Is new vacation home tax worth it?

So far, Rhode Island’s plan to collect an extra $7.1 million in annual revenue through new vacation-home rental taxes is falling short of expectations.

In the first eight months since collections began, from last July 1 to the end of February 2016, the state has received just $1,563,565 in new rental taxes, according to Neil Downing, chief revenue agent for the state’s Division of Taxation.

However, because bookings made before the law went into effect last July 1 were allowed to escape taxation, the full potential of the new revenue stream has yet to be realized, and the real impact won’t be known until the coming summer rental season is over.

State Sen. Frank S. Lombardi, D-Cranston, is the prime sponsor of a new bill, S. 2813, that would eliminate the tax on whole-house or apartment rentals. Lombardi explained that many of his Cranston constituents own second homes in Narragansett, and “they have complained rather vociferously” about the new tax.

In addition, “the numbers seem to suggest” that the actual tax collections “are significantly less than anticipated,” he said.

Rentals of entire homes, condos or apartments, for less than 30 days, previously untaxed, are now charged 8 percent: the 7-percent state sales tax and 1-percent local lodging tax. This change alone was expected to generate $5.4 million a year.

The rest of the $7.1 million was expected to come from taxing sales by room resellers and short-term rentals of individual rooms in private homes, whether conducted independently or through sites such as Airbnb. The individual room rentals are now subject to a 13-percent tax: the 7-percent state sales tax, 1-percent local lodging tax and the 5-percent state hotel tax. Room resellers, such as Priceline or Expedia, are taxed on the full rate paid by end users.

Each property owner who rents out space for short periods much register with the state, pay a $10 annual sales tax permit fee, and remit the taxes on a monthly basis.

Tyler Doran, an agent with Keller Williams Realty, rents out his house in Wakefield through Airbnb for most of the summer, while he and his spouse move temporarily into an 800-square-foot cottage on their property. He said the Airbnb site automatically collects state taxes on rentals.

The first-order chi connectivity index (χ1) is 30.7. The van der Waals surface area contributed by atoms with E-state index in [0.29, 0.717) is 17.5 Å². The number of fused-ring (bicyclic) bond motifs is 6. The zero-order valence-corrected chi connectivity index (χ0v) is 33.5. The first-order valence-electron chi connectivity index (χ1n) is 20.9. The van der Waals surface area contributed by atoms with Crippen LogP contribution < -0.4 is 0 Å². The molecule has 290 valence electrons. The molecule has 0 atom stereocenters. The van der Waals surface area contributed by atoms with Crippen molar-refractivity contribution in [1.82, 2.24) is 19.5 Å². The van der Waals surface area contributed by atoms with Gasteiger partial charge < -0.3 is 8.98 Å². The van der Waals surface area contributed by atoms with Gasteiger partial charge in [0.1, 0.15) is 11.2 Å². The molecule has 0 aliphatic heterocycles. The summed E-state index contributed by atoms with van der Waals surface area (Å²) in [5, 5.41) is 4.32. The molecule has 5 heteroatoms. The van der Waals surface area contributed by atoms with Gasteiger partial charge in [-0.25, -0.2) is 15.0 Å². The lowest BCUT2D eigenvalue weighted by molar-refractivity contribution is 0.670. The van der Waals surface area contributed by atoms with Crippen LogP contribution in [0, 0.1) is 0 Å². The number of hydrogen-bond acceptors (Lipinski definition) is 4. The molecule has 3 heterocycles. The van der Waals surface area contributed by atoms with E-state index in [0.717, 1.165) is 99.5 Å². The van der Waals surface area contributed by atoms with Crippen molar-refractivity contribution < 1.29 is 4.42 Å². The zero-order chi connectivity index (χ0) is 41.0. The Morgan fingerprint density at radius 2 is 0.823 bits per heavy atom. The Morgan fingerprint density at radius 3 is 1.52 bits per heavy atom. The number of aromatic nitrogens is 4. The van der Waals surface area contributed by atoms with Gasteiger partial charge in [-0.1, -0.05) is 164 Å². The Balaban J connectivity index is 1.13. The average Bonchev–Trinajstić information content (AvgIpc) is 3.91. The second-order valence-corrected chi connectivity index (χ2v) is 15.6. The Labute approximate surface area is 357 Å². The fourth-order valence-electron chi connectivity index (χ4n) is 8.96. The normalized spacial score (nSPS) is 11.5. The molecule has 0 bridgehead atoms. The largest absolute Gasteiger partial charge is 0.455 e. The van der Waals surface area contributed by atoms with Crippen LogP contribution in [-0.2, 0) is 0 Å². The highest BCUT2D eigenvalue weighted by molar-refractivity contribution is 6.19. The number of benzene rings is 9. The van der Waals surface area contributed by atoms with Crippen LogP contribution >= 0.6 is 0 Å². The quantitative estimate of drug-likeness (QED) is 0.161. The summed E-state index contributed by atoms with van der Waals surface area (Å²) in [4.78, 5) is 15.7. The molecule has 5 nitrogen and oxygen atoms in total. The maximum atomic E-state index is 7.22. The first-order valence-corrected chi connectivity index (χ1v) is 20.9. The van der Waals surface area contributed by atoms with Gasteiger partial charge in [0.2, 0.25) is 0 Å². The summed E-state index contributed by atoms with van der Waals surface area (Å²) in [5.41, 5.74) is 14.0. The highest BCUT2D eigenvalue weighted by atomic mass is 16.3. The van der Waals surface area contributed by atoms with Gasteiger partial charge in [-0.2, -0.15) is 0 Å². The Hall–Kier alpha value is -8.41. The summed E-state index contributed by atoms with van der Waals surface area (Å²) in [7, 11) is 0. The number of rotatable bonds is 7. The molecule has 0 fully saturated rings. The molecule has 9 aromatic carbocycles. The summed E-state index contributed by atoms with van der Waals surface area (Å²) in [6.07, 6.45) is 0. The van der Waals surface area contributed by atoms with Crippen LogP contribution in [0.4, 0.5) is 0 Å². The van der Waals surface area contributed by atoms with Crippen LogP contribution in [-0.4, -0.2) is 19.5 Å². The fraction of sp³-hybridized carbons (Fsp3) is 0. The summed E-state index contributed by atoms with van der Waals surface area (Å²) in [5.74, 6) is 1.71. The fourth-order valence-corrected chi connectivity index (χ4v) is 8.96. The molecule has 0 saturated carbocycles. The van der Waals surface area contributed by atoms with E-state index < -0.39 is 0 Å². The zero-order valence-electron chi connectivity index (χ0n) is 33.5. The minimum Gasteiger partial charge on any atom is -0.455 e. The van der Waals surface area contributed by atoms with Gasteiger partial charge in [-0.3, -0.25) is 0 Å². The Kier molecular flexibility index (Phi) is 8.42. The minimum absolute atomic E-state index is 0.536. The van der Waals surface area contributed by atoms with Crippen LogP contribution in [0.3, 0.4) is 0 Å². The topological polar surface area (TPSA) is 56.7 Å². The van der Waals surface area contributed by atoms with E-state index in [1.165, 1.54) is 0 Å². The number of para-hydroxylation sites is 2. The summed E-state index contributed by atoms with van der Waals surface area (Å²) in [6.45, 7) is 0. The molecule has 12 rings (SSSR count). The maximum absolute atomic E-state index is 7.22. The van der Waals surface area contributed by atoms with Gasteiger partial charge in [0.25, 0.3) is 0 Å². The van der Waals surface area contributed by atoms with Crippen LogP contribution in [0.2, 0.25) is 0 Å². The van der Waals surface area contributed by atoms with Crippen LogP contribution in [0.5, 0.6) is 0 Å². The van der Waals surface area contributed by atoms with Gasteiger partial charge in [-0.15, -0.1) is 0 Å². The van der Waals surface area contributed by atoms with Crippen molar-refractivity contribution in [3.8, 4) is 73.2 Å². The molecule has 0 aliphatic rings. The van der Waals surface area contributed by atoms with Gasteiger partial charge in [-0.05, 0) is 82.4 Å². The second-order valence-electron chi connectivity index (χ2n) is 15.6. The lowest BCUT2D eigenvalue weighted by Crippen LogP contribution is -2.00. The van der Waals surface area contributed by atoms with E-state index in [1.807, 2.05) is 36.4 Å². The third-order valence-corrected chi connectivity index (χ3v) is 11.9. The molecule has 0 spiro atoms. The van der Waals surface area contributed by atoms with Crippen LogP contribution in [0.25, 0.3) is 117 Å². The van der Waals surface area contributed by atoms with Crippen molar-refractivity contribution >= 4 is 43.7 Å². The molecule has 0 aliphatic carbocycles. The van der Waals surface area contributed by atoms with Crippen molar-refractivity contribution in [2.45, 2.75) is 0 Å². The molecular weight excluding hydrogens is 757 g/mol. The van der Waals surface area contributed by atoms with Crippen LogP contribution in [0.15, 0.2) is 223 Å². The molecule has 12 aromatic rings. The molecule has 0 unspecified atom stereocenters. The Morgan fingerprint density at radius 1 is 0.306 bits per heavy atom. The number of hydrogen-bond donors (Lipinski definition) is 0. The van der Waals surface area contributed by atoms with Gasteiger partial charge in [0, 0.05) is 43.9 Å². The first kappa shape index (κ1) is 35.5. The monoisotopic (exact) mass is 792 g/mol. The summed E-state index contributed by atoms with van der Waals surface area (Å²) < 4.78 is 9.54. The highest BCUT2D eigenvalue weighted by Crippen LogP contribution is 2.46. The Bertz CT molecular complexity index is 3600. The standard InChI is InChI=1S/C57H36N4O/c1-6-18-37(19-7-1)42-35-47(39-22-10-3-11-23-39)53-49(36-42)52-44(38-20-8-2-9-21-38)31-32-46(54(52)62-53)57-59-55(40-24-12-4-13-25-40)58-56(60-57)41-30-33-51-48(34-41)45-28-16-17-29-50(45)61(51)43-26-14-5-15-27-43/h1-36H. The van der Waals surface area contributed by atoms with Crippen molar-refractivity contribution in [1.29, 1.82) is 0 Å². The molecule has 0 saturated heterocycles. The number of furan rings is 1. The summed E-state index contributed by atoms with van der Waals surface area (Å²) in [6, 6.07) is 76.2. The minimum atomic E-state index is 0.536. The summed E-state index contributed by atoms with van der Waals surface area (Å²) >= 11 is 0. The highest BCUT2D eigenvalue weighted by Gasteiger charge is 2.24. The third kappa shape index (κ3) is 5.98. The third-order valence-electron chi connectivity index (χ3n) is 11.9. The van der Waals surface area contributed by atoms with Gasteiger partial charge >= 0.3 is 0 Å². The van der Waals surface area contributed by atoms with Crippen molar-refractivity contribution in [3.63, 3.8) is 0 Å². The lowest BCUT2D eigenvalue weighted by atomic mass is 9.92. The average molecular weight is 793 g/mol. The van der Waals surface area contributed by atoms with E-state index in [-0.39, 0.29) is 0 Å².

Other online rental portals, such as Homeaway, leave it up to owners to collect taxes. Is everyone complying? Some Realtors don’t think so.

Jim Durkin, owner of Durkin Cottage Realty, in Point Judith, and Cecile Cohen, of the Charlestown office of Randall Realtors, believe the new tax has caused some rentals to “go underground.”

“What bothers me the most is there’s people out there who just don’t collect the tax,” Durkin said. “It’s kind of creating a black market economy … and we’ve got enough of that in Rhode Island.”

“I absolutely think that is probably happening,” said Liz Brazil, who manages rentals for Lila Delman Real Estate International.

“The idea behind it was to collect the money and then spend it on tourism to make more money, and we all know what happened there,” Durkin added. “I’d rather spend the money myself” to promote his business, he said. “There’s going to be a lot of waste when the state administers a lot of that stuff.”

Cynthia Pappas, a broker at Sullivan Sotheby’s international Realty on Block Island, said the new tax has cost her about $3,000. She had to change her rental contracts and website, and there are additional staff costs.

Pappas said most of her clients will forego rent increases this year because of the new tax. As for her renters, no one has yet canceled a booking because of the tax.

In Jamestown, rental prices can climb as high as $7,000 per week, according to Brazil. “That’s a lot of darned money, but people pay it,” Brazil said. She thinks the new tax probably “hurts the lower-priced budget people more.”

In addition to the new state taxes, homeowners in Newport, the state’s top tourist destination, face a “multileveled” city ordinance regulating short-term rentals, according to zoning official Guy Weston.

In Newport, renting not more than two rooms in one’s home, to not more than four people total, is allowed on a nightly or weekly basis as long as the owner is in the home, Weston said.

But the city limits short-term rentals in which owners vacate their homes. While this is allowed in business districts, it is allowed only by special permit in most residential areas, and it is banned entirely in the city’s “estate” neighborhoods.

Weston acknowledged it is impossible to track all of the city’s rental transactions, and violators are typically caught only if their guests throw a loud party and neighbors call the police.

Even though the city will charge violators up to $500 per day, that doesn’t deter some owners, he said.

“These people are getting such a large amount of money for these rentals, they just chalk it up as the cost of doing business,” Weston said. Some houses in Newport rent for as much as “$4,000 or $5,000 for a weekend,” he added. “It’s a huge market out there.”

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